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Patients are frustrated with billing practices and want more transparency
A new survey of patients finds they want physicians to adopt billing practices that are both modern and transparent-and they will change providers to find the experience they are looking for.
The 2019 Healthcare Consumer Study was commissioned by Cedar and conducted by independent research firm Survata between August 27 and September 1. It includes information from 1,607 online respondents over the age of 18 who paid a medical bill in the last 12 months.
Of those patients surveyed, 49 percent said they were frustrated with their physician’s hesitation in adopting digital administrative processes like online bill paying or access to insurance information, and one in three say physicians have not done enough to improve billing and payment processes.
More than one-third of the patient respondents (34 percent) have had a healthcare bill go to collections in the year past. The top three reported reasons were:
The vast majority of those frustrated with their physician’s lack of digital patient administrative practices (66 percent) were between the ages of 18 and 24, while only 29 percent were older than 65. One in five patients said they have dropped a physician due to poor digital experience and 41 percent said they’d consider switching to a provider who offered a better experience.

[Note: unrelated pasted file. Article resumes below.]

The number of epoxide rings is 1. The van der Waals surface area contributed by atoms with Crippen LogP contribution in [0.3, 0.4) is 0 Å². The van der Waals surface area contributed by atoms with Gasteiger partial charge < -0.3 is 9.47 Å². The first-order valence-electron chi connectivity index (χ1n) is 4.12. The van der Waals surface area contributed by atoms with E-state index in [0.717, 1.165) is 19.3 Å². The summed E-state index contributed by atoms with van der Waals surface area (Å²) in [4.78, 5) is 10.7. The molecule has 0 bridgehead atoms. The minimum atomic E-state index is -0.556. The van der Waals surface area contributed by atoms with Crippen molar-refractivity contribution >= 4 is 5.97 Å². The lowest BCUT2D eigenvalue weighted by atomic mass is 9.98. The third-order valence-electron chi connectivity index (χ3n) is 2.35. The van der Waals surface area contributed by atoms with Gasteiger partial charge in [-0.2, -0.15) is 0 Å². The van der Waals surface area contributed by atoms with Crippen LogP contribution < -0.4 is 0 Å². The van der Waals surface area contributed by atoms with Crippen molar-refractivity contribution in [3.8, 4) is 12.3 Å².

The survey, which identifies 94 percent of Americans are worried by the soaring price of healthcare, doesn’t place the blame solely on costs.
“Soaring patient cost sharing and high-deductible insurance plans are partly to blame, but it doesn’t take a huge medical bill to make a collections agency come calling,” the survey says. “Researchers found in a 2018 study of more than 4 million U.S. credit reports that over half of annual medical collections were for less than $600.”
The respondents seem comfortable with the quality of care they are receiving as only 17 percent said that their interactions with their physician and staff as the worst part of their visit, but their post-visit experience with billing and insurance follow-ups seem to be tortuous as 45 percent said that was the worst part. An additional 38 percent felt that pre-visit processes such as scheduling, copays, check-in, and cost estimate was the worst part.
This is tied to payment and billing practices as 74 percent of the respondents said their physicians notify them of their bills by traditional mail.
Patients are also seeking transparency, as 60 percent of respondents have asked their physician for expected out-of-pocket costs ahead of their care, but 51 percent of those who asked were not able to get that information easily or accurately.
Some of these patients are looking for these improvements within healthcare billing:
In addition, the data also shows that patients are willing to switch physicians because of poor digital experiences and negative reviews, as 52 percent of patients consult review sites when choosing their physician and 44 percent reported that they see reviews as either a main influencing factor or a significant one.